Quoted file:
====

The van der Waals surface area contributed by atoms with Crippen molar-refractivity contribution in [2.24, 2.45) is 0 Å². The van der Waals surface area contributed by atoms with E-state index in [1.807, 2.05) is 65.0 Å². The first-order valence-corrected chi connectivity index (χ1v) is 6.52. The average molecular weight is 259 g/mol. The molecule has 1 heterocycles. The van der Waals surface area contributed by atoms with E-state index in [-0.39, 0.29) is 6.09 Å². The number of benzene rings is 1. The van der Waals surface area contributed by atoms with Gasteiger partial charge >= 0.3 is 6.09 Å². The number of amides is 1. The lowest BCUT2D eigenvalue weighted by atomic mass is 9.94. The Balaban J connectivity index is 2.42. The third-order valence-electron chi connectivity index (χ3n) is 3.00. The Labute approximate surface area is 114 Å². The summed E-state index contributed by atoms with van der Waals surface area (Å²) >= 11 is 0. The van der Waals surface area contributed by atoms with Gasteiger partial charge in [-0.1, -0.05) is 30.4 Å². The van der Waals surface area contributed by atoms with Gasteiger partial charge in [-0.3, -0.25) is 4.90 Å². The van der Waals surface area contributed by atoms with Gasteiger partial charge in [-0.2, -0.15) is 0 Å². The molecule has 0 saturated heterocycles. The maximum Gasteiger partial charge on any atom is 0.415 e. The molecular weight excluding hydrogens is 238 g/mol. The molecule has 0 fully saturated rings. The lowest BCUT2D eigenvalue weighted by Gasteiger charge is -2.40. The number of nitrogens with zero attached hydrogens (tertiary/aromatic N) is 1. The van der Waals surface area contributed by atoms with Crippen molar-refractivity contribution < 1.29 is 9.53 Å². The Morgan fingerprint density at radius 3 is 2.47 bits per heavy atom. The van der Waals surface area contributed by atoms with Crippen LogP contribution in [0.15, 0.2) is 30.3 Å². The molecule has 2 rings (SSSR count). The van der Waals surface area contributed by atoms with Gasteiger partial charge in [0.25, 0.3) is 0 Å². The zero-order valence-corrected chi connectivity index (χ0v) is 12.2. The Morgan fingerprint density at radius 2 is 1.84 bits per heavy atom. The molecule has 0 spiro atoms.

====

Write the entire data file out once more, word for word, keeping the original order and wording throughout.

The van der Waals surface area contributed by atoms with Crippen molar-refractivity contribution in [2.24, 2.45) is 0 Å². The van der Waals surface area contributed by atoms with E-state index in [1.807, 2.05) is 65.0 Å². The first-order valence-corrected chi connectivity index (χ1v) is 6.52. The average molecular weight is 259 g/mol. The molecule has 1 heterocycles. The van der Waals surface area contributed by atoms with E-state index in [-0.39, 0.29) is 6.09 Å². The number of benzene rings is 1. The van der Waals surface area contributed by atoms with Gasteiger partial charge >= 0.3 is 6.09 Å². The number of amides is 1. The lowest BCUT2D eigenvalue weighted by atomic mass is 9.94. The Balaban J connectivity index is 2.42. The third-order valence-electron chi connectivity index (χ3n) is 3.00. The Labute approximate surface area is 114 Å². The summed E-state index contributed by atoms with van der Waals surface area (Å²) >= 11 is 0. The van der Waals surface area contributed by atoms with Gasteiger partial charge in [-0.1, -0.05) is 30.4 Å². The van der Waals surface area contributed by atoms with Gasteiger partial charge in [-0.3, -0.25) is 4.90 Å². The van der Waals surface area contributed by atoms with Gasteiger partial charge in [-0.2, -0.15) is 0 Å². The molecule has 0 saturated heterocycles. The maximum Gasteiger partial charge on any atom is 0.415 e. The molecular weight excluding hydrogens is 238 g/mol. The molecule has 0 fully saturated rings. The lowest BCUT2D eigenvalue weighted by Gasteiger charge is -2.40. The number of nitrogens with zero attached hydrogens (tertiary/aromatic N) is 1. The van der Waals surface area contributed by atoms with Crippen molar-refractivity contribution < 1.29 is 9.53 Å². The Morgan fingerprint density at radius 3 is 2.47 bits per heavy atom. The van der Waals surface area contributed by atoms with Crippen LogP contribution in [0.15, 0.2) is 30.3 Å². The molecule has 2 rings (SSSR count). The van der Waals surface area contributed by atoms with Gasteiger partial charge in [0.25, 0.3) is 0 Å². The zero-order valence-corrected chi connectivity index (χ0v) is 12.2. The Morgan fingerprint density at radius 2 is 1.84 bits per heavy atom. The molecule has 0 spiro atoms.